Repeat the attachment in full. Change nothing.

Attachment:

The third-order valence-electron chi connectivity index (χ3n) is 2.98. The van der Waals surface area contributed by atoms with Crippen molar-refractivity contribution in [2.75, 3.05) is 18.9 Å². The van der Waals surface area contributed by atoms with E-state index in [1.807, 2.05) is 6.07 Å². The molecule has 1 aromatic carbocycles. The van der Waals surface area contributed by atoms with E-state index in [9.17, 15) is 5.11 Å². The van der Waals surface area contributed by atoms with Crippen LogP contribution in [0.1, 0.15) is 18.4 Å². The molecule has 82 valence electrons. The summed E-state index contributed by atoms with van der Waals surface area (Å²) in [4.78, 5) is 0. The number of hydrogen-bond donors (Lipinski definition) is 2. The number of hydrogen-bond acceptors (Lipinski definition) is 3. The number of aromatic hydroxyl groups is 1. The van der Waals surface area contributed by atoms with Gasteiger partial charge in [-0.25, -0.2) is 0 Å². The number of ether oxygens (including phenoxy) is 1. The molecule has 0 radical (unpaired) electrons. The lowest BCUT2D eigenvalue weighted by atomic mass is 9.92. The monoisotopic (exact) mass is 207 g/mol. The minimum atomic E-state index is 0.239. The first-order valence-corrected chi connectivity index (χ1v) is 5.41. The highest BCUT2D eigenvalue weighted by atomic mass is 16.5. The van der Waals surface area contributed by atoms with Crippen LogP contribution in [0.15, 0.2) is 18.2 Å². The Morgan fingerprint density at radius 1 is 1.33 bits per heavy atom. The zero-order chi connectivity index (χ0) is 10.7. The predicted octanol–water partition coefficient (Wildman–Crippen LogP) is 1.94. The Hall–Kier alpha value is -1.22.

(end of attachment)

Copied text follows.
The third-order valence-electron chi connectivity index (χ3n) is 2.98. The van der Waals surface area contributed by atoms with Crippen molar-refractivity contribution in [2.75, 3.05) is 18.9 Å². The van der Waals surface area contributed by atoms with E-state index in [1.807, 2.05) is 6.07 Å². The molecule has 1 aromatic carbocycles. The van der Waals surface area contributed by atoms with E-state index in [9.17, 15) is 5.11 Å². The van der Waals surface area contributed by atoms with Crippen LogP contribution in [0.1, 0.15) is 18.4 Å². The molecule has 82 valence electrons. The summed E-state index contributed by atoms with van der Waals surface area (Å²) in [4.78, 5) is 0. The number of hydrogen-bond donors (Lipinski definition) is 2. The number of hydrogen-bond acceptors (Lipinski definition) is 3. The number of aromatic hydroxyl groups is 1. The van der Waals surface area contributed by atoms with Gasteiger partial charge in [-0.25, -0.2) is 0 Å². The number of ether oxygens (including phenoxy) is 1. The molecule has 0 radical (unpaired) electrons. The lowest BCUT2D eigenvalue weighted by atomic mass is 9.92. The monoisotopic (exact) mass is 207 g/mol. The minimum atomic E-state index is 0.239. The first-order valence-corrected chi connectivity index (χ1v) is 5.41. The highest BCUT2D eigenvalue weighted by atomic mass is 16.5. The van der Waals surface area contributed by atoms with Crippen LogP contribution in [0.15, 0.2) is 18.2 Å². The Morgan fingerprint density at radius 1 is 1.33 bits per heavy atom. The zero-order chi connectivity index (χ0) is 10.7. The predicted octanol–water partition coefficient (Wildman–Crippen LogP) is 1.94. The Hall–Kier alpha value is -1.22.